The New York Times reports that the generation that came of age politically during the Obama administration (18 to 24 year-olds) are much less supportive of the president than their slightly older peers. Those voters with only a dim memory of the Bush years are trending more conservative and are more skeptical about what government can do. Given the dismal economic prospects young people are facing, this is not surprising: the unemployment rate for 18 and 19 year-olds is 23.5 percent; for those aged 20–24 it’s 12.9 percent.Still quite a while before November where we will know for sure where the voters will go.
The data supports the anecdotal evidence. A study by the Harvard Institute of Politics found that Barack Obama’s lead over Mitt Romney among this age group is about half of what it is among 25 to 29 year-olds. In a close election, this could have an impact.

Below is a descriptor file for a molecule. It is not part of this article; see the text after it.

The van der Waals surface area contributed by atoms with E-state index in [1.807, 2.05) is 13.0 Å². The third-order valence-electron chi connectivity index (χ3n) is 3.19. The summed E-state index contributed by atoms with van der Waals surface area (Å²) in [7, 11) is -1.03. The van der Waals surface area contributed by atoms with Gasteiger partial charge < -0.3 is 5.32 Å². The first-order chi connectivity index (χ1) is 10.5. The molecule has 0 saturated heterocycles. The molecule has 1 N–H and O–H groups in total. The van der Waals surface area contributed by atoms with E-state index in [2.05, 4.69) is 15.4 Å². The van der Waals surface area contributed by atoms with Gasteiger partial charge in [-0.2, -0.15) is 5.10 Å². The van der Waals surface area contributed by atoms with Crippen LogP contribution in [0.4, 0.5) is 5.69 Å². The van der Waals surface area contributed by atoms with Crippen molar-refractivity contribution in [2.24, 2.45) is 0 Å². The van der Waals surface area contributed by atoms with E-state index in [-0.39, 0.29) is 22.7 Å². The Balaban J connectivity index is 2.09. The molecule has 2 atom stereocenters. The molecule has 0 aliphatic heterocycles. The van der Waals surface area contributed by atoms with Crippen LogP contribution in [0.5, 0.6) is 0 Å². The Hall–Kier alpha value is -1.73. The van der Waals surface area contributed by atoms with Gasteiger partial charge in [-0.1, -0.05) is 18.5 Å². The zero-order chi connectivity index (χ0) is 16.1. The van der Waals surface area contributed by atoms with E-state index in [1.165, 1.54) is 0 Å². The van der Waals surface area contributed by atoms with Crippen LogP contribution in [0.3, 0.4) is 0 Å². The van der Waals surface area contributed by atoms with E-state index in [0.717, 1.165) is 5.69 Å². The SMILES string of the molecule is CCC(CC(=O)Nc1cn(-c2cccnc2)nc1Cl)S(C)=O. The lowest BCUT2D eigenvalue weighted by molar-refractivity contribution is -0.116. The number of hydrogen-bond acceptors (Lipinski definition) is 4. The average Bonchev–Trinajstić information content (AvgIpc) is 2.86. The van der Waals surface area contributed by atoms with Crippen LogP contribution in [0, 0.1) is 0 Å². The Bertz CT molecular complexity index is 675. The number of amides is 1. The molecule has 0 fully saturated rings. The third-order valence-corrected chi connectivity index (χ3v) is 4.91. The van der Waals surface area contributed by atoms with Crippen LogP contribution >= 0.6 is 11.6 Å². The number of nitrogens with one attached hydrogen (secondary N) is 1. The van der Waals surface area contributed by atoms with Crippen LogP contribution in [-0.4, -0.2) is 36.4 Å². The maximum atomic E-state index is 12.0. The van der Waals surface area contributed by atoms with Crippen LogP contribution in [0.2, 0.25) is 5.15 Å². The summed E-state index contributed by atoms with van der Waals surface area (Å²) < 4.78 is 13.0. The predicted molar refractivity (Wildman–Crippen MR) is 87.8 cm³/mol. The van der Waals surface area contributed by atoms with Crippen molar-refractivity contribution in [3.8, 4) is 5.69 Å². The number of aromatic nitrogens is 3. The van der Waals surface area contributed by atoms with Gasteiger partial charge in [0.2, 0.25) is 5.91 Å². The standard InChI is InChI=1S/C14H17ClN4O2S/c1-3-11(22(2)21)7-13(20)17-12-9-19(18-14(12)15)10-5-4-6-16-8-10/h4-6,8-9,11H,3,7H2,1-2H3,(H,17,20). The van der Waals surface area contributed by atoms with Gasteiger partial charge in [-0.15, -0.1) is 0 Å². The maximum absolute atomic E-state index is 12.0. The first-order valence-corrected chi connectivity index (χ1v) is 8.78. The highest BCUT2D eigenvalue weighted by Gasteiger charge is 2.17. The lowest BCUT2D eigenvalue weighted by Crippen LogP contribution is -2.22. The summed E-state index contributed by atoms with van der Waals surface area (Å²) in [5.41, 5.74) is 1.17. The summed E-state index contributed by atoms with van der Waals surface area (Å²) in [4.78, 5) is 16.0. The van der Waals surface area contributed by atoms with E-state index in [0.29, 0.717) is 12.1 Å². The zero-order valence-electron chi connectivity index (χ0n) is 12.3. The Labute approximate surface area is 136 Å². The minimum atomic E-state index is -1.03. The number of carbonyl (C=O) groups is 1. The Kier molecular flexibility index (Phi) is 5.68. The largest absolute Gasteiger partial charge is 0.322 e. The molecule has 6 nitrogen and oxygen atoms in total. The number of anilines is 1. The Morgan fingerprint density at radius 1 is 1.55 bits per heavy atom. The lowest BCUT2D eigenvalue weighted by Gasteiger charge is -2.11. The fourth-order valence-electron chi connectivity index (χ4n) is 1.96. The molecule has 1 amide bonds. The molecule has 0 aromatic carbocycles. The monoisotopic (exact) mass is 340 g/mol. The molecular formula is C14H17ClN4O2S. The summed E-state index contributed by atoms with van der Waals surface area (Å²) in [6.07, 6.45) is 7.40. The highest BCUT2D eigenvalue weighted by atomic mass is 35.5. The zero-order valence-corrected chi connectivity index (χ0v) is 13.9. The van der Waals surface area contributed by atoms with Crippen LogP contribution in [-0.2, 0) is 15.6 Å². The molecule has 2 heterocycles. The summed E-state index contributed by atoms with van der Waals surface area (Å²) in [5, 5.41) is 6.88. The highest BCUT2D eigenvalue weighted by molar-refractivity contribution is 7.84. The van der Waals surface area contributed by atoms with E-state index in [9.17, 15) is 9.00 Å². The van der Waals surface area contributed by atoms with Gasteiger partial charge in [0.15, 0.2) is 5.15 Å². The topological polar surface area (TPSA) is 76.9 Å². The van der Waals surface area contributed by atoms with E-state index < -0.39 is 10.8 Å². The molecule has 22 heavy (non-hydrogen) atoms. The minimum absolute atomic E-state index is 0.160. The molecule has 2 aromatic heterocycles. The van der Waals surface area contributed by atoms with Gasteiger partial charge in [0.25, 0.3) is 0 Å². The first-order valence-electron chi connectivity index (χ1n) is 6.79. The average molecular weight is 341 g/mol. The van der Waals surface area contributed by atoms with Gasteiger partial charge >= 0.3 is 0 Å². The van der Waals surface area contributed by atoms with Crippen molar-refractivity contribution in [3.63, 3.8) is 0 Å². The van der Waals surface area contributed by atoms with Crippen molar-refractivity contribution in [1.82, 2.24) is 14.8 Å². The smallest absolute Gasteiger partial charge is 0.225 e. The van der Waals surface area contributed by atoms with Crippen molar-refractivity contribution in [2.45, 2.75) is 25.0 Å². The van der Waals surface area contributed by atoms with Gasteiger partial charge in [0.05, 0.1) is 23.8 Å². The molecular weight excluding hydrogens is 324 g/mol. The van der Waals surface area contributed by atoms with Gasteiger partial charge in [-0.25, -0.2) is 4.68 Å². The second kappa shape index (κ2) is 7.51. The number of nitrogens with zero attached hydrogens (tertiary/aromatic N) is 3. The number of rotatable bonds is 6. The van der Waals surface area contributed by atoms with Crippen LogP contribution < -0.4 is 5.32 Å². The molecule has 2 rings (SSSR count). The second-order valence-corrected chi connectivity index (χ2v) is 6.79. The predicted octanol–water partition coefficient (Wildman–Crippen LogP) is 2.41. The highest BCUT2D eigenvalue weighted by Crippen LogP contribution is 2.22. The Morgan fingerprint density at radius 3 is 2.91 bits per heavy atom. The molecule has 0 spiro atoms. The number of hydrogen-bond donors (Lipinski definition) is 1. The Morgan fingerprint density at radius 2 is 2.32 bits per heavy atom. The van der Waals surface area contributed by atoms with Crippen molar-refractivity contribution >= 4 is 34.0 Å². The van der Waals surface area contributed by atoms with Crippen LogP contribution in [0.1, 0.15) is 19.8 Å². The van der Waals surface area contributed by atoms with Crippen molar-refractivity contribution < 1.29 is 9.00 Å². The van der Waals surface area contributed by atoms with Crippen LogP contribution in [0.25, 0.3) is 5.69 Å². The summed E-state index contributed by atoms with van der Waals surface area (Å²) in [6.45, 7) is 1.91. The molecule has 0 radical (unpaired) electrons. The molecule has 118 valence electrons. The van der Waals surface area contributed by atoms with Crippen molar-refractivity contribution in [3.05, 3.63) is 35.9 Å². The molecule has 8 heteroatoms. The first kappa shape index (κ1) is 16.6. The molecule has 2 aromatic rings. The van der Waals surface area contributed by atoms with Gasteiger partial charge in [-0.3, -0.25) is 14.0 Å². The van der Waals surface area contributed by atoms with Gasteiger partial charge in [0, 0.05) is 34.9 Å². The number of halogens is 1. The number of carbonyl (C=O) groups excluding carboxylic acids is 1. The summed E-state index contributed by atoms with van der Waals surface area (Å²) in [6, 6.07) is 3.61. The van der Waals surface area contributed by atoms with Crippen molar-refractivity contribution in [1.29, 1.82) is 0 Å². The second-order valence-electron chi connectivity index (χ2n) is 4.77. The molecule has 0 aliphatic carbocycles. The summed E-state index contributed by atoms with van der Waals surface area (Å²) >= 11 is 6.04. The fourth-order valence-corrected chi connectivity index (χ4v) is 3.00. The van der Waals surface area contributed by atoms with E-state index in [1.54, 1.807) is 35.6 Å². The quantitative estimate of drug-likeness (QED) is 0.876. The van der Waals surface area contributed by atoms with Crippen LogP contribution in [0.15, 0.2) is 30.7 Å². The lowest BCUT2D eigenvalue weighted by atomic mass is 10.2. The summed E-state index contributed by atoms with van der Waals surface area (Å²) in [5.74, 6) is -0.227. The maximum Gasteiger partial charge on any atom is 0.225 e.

Clearly, this represents an opening for Mitt Romney, but taking advantage of it will require a certain finesse. Consider, for example, the Supreme Court’s decision to uphold the Affordable Care Act: one of the law’s most popular provisions is the ability for young adults under the age of 26 to remain on their parents’ health insurance plans. It is worth watching how the Romney campaign balances the commitment to repeal Obamacare “on Day One” while ensuring that young people are not priced out of the market for health insurance.